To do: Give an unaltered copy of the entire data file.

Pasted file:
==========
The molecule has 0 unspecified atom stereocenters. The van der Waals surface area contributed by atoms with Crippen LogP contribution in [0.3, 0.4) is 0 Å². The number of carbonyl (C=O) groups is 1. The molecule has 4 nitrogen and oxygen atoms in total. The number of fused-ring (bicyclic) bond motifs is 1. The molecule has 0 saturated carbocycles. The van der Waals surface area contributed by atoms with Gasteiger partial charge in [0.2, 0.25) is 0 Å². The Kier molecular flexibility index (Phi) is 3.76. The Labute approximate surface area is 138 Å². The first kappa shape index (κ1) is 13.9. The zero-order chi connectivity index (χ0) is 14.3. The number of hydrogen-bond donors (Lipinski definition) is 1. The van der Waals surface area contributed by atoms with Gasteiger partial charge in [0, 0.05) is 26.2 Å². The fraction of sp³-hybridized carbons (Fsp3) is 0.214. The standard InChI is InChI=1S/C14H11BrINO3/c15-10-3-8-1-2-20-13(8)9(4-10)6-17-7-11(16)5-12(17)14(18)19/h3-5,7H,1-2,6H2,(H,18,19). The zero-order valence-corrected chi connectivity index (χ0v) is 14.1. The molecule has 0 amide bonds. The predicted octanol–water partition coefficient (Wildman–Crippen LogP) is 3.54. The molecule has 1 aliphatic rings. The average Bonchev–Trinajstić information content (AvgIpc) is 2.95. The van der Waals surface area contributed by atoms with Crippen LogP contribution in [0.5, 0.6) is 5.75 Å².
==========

The molecule has 0 unspecified atom stereocenters. The van der Waals surface area contributed by atoms with Crippen LogP contribution in [0.3, 0.4) is 0 Å². The number of carbonyl (C=O) groups is 1. The molecule has 4 nitrogen and oxygen atoms in total. The number of fused-ring (bicyclic) bond motifs is 1. The molecule has 0 saturated carbocycles. The van der Waals surface area contributed by atoms with Gasteiger partial charge in [0.2, 0.25) is 0 Å². The Kier molecular flexibility index (Phi) is 3.76. The Labute approximate surface area is 138 Å². The first kappa shape index (κ1) is 13.9. The zero-order chi connectivity index (χ0) is 14.3. The number of hydrogen-bond donors (Lipinski definition) is 1. The van der Waals surface area contributed by atoms with Gasteiger partial charge in [0, 0.05) is 26.2 Å². The fraction of sp³-hybridized carbons (Fsp3) is 0.214. The standard InChI is InChI=1S/C14H11BrINO3/c15-10-3-8-1-2-20-13(8)9(4-10)6-17-7-11(16)5-12(17)14(18)19/h3-5,7H,1-2,6H2,(H,18,19). The zero-order valence-corrected chi connectivity index (χ0v) is 14.1. The molecule has 0 amide bonds. The predicted octanol–water partition coefficient (Wildman–Crippen LogP) is 3.54. The molecule has 1 aliphatic rings. The average Bonchev–Trinajstić information content (AvgIpc) is 2.95. The van der Waals surface area contributed by atoms with Crippen LogP contribution in [0.5, 0.6) is 5.75 Å².